A non-provisional patent application, often nicknamed “the regular” utility application, if granted, provides 20 years of patent protection from the filing date of your application. Your non-provisional application requires a title, background, summary of the invention, detailed description, and at least one claim to meet the legal filing requirements. Most non-provisional patent applications will include 3 independent claims and 20 claims total although the applicant may purchase addition independent and dependent claims by paying the appropriate fees at the time of electronically filing their application though the EFS-Web. The fees for a non-provisional patent application range between $7,000 to $25,000 depending on various factors including the complexity of the invention, prosecution history, and the size of the firm or entity status as defined by the USPTO. You should consider retaining a fixed-fee patent firm to help manage and anticipate your patent prosecution fees and to preemptively alleviate the anxiety caused by billable hours or unknown costs.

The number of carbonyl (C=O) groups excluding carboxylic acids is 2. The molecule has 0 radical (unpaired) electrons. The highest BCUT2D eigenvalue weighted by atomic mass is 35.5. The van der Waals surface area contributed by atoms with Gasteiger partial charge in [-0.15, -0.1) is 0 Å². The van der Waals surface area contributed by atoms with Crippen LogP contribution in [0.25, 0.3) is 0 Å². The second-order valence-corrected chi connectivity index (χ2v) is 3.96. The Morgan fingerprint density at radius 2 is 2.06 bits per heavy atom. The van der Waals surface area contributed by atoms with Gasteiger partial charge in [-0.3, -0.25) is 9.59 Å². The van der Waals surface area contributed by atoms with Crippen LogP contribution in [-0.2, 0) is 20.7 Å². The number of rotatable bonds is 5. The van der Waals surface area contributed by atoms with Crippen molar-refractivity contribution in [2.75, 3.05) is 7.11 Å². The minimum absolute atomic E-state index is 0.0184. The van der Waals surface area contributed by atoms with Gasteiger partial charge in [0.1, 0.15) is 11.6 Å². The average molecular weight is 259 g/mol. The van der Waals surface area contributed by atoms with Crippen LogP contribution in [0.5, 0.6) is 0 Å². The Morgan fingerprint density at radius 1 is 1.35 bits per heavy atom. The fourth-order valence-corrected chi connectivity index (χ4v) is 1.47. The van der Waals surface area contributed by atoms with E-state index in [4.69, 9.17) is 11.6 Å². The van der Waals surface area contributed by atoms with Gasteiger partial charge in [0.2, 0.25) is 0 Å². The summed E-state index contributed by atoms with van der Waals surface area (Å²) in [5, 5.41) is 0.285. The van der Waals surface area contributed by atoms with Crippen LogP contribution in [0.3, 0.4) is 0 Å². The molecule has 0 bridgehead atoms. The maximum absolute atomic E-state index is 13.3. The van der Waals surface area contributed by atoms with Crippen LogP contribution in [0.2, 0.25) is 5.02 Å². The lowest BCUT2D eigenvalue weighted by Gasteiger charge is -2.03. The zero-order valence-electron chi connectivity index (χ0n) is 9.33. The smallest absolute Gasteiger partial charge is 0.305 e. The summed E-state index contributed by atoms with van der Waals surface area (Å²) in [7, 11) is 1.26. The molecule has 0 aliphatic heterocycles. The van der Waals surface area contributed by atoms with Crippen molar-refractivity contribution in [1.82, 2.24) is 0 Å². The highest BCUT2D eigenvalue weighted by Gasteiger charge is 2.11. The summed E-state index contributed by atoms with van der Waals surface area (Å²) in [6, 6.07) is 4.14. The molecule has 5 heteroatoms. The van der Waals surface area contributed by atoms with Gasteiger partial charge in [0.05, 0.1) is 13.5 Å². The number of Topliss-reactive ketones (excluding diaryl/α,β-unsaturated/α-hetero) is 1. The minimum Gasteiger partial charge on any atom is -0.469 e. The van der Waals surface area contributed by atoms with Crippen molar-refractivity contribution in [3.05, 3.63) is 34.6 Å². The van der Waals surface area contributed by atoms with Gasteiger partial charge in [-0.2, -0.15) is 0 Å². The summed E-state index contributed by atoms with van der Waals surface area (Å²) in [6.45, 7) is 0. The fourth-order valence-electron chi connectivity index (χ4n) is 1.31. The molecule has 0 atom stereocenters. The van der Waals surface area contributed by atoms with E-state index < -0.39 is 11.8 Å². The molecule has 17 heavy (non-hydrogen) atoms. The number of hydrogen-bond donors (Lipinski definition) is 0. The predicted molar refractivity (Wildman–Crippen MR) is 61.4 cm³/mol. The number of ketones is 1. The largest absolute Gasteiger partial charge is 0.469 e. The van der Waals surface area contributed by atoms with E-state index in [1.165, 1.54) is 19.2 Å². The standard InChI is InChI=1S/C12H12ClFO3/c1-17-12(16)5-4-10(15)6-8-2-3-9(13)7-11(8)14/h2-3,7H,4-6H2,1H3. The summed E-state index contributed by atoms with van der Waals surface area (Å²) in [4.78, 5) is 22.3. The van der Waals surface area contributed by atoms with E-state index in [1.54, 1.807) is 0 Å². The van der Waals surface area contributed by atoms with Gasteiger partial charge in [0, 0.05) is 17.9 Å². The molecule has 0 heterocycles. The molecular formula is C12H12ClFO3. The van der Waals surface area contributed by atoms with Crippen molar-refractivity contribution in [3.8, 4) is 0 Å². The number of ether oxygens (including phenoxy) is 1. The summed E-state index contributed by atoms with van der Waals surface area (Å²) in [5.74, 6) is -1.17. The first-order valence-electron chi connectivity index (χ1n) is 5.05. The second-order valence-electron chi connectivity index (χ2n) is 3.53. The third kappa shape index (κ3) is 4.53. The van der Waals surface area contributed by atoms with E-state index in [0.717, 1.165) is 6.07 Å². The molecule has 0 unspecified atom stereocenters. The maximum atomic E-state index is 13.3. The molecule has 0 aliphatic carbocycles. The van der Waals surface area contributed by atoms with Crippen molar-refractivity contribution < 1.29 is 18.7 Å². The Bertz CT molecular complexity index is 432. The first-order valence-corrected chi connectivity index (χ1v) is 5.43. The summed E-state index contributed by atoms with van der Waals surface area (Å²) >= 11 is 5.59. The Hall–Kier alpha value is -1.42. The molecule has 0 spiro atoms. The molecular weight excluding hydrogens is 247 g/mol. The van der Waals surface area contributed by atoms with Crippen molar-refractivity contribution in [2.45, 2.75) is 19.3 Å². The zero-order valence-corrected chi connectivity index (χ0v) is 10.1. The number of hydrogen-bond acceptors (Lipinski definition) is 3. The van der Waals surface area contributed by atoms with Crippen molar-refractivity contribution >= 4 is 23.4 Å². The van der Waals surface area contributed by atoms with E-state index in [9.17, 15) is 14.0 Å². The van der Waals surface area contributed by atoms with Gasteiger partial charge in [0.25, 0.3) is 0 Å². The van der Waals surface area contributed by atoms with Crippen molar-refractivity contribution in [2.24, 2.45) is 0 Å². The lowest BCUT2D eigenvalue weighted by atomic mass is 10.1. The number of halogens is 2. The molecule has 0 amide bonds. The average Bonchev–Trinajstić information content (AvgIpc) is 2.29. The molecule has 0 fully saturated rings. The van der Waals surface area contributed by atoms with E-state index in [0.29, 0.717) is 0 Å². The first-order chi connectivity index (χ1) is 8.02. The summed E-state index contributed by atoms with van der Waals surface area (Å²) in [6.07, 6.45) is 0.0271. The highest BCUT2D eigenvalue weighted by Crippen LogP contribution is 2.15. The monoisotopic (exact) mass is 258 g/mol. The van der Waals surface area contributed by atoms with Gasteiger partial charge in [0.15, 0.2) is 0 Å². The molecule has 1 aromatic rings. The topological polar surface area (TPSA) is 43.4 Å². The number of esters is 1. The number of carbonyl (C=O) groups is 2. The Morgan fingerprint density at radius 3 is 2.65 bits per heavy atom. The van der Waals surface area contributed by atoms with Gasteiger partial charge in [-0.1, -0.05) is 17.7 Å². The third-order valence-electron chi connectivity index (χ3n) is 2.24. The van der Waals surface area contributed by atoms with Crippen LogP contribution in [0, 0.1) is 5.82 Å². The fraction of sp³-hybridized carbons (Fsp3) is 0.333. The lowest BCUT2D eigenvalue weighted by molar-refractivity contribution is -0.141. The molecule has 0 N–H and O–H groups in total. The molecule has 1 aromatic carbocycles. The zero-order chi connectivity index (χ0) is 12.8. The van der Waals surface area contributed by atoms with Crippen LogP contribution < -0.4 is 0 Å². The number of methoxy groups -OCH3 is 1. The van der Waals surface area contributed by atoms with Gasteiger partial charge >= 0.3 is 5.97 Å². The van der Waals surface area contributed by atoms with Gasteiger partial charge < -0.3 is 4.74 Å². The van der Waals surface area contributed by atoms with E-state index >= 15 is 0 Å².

Time – The USPTO has recently published its most updated patent pendency data which indicated on average that a first office action pendency period is 20.2 months[1]. What this means for an inventor is they should expect their application to remain pending for 20 -21 months from the date of filing before receiving their first office action. Please keep in mind this is the average pendency time for all applications. Historically, based on the complexity and technologies examined, software and computer-implemented inventions may remain pending up to 30 months. As previously discussed in other articles and below, filing for a Track One Prioritized Examination can reduce this pendency time by at least one year.